When a Muslim woman in a scarf is coming out into public and she is totally exposed, the man is now in hijab. He is in hijab. She’s not in hijab. She’s wearing a scarf yes, but if we know what hijab really is, the man is in hijab because he’s hidden. You can’t see him, you don’t know if he’s a Muslim or Hindu, you don’t know if he’s an Arab Muslim, an Arab Jew, an Arab Christian or just white. The man is in hijab. That is what hijab means – he is hidden from the public eye. She is not. She is the one who is absolutely out there, everybody knows it, so that’s hard for her to bear.
Getting the men into the dress issue is extremely important; we should have items of dress that we want our men to wear too. And again, all of this must be done with style and beauty and finesse. But to the degree that any type of distinctive dress is a mark of identity in society, whether we intend it to be or not, then men have to also carry that mark. They also have to be a public expression of that identity. I think that if we do that then over 50% of the problem is solved; maybe the whole problem is solved because then it becomes much easier on the women.
I agree with you. When the duty of public representation of Islam is placed on our women, we are forced to deal with pressures and stresses that are often too difficult for us to bear.
This is something that the men should be blamed for because we are physiologically and psychologically different. We [men] are people who God created to be able to confront difficulty and to alleviate the public pressure off of our women and I think the reason this is so difficult for women is because they are out there by themselves.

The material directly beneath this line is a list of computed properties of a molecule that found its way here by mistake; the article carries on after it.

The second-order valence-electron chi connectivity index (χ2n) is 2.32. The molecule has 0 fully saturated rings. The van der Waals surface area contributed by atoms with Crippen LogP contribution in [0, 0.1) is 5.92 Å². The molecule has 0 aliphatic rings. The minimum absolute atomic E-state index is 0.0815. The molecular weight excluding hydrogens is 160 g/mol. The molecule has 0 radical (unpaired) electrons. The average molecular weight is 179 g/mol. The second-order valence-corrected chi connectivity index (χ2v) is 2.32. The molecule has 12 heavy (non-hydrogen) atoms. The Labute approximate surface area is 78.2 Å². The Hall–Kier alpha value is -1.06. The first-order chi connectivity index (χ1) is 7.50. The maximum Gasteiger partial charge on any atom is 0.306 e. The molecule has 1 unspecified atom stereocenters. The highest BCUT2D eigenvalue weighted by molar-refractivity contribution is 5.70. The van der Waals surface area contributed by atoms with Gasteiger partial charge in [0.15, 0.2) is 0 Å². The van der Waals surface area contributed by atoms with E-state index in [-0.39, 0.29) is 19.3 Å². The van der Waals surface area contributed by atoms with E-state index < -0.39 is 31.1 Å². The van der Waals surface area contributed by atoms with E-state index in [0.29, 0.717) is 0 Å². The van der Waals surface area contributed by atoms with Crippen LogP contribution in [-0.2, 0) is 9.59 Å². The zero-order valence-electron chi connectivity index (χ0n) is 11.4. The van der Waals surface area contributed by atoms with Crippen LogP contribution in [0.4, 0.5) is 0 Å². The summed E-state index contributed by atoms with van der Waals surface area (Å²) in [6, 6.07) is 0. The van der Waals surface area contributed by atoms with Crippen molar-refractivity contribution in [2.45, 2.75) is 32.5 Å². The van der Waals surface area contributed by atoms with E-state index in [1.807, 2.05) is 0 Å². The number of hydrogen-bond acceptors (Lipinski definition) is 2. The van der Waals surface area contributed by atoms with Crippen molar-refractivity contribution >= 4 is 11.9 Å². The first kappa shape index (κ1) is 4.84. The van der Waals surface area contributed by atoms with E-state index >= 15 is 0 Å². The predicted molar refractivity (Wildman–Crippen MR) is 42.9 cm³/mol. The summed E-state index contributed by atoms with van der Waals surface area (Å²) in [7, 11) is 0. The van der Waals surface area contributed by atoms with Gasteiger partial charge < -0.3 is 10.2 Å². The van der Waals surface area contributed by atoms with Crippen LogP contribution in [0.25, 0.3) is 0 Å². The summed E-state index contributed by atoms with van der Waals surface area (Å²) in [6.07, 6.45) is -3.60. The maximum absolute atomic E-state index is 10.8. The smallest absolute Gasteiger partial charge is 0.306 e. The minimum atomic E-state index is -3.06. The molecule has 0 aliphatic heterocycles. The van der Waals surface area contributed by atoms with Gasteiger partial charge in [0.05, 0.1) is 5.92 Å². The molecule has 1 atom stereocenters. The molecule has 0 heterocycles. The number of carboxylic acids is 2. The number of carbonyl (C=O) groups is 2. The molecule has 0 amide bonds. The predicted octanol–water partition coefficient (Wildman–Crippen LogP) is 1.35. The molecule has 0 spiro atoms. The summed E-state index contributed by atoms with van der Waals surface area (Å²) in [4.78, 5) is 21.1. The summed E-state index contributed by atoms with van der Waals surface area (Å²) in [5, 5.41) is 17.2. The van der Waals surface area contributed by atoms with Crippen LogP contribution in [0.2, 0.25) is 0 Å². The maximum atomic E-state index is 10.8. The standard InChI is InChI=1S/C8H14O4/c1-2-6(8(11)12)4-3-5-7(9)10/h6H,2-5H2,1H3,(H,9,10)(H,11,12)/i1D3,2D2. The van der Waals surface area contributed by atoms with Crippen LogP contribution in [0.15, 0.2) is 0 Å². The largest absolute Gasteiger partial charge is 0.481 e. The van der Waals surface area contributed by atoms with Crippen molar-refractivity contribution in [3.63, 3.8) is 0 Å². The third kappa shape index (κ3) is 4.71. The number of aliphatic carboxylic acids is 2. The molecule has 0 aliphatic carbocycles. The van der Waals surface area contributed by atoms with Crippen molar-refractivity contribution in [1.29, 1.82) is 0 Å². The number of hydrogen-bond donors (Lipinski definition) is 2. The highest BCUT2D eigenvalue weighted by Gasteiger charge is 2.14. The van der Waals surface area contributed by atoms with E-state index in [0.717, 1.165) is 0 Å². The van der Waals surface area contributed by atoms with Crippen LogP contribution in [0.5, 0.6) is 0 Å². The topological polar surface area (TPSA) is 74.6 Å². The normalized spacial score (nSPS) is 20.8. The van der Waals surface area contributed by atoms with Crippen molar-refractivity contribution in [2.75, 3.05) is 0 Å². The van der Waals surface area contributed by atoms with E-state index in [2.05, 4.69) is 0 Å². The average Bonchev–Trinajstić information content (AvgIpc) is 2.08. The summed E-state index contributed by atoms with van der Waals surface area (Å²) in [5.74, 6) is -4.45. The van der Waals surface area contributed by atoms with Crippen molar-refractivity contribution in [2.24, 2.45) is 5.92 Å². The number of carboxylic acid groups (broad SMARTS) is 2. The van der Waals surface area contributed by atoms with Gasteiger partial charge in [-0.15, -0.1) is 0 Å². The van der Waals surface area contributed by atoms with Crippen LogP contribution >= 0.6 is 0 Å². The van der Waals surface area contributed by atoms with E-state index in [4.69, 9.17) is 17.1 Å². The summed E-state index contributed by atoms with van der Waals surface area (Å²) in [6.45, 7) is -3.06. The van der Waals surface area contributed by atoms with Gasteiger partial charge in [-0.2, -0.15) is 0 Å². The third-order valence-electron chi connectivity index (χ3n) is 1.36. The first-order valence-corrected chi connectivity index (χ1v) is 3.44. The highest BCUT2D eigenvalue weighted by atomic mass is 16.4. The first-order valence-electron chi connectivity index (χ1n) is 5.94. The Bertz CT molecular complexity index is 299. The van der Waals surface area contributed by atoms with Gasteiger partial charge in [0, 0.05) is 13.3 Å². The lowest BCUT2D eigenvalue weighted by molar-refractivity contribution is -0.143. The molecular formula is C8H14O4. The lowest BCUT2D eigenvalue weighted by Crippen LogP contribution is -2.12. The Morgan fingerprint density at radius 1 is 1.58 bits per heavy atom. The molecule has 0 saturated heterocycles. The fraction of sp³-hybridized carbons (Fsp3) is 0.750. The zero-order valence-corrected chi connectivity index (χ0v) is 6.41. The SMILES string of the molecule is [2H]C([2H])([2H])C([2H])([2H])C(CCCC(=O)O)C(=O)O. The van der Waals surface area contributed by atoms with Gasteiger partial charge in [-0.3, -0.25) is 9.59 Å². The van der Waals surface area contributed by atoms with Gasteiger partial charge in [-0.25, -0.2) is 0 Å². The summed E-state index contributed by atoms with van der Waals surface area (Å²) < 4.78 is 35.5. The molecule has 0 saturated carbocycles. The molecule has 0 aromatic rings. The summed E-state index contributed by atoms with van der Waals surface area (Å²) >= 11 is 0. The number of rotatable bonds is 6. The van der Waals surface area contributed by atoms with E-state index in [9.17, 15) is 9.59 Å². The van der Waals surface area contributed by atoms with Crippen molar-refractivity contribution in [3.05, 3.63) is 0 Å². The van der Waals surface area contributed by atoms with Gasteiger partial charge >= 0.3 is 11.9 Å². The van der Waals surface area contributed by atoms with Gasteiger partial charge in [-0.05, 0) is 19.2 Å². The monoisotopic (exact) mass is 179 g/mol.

Now, this is not the case for all women. There are women who are not broken by this pressure, and I think that this makes for women who are very strong. I know myself that I really admire any sister who wears the scarf in public and dresses in the proper dress according to Islamic Law. But I also know of girls and women who developed big psychological issues because of the fact that they feel so out of place wearing the scarf. So when a jurist, a legist, in Islam, comes to talk about this issue, he is nothing if he does not look at these problems that are associated with it and the lived experiences of these women.
And in acknowledging the fact that men and women are different and have different strengths, it is important to remember that men and women are equal in rights, men and women are equal in nobility, men and women are equal in spiritual capacity but we are very different. We are as different as night and day, we are as different as yin and yang. And that is the beauty and the secret of God’s creation. And the man is able to carry in public what he is supposed to carry. So if there is a burden you give me 90% and if you like you can carry 10. But for me to put 90% on you and to carry 10 myself, what in the world is that? How undignified, how shameful.
Rabea Chaudhry was an Associate Editor of Altmuslimah. This article was originally published on July 2, 2010.
Photo Credit: Celebrate Mercy.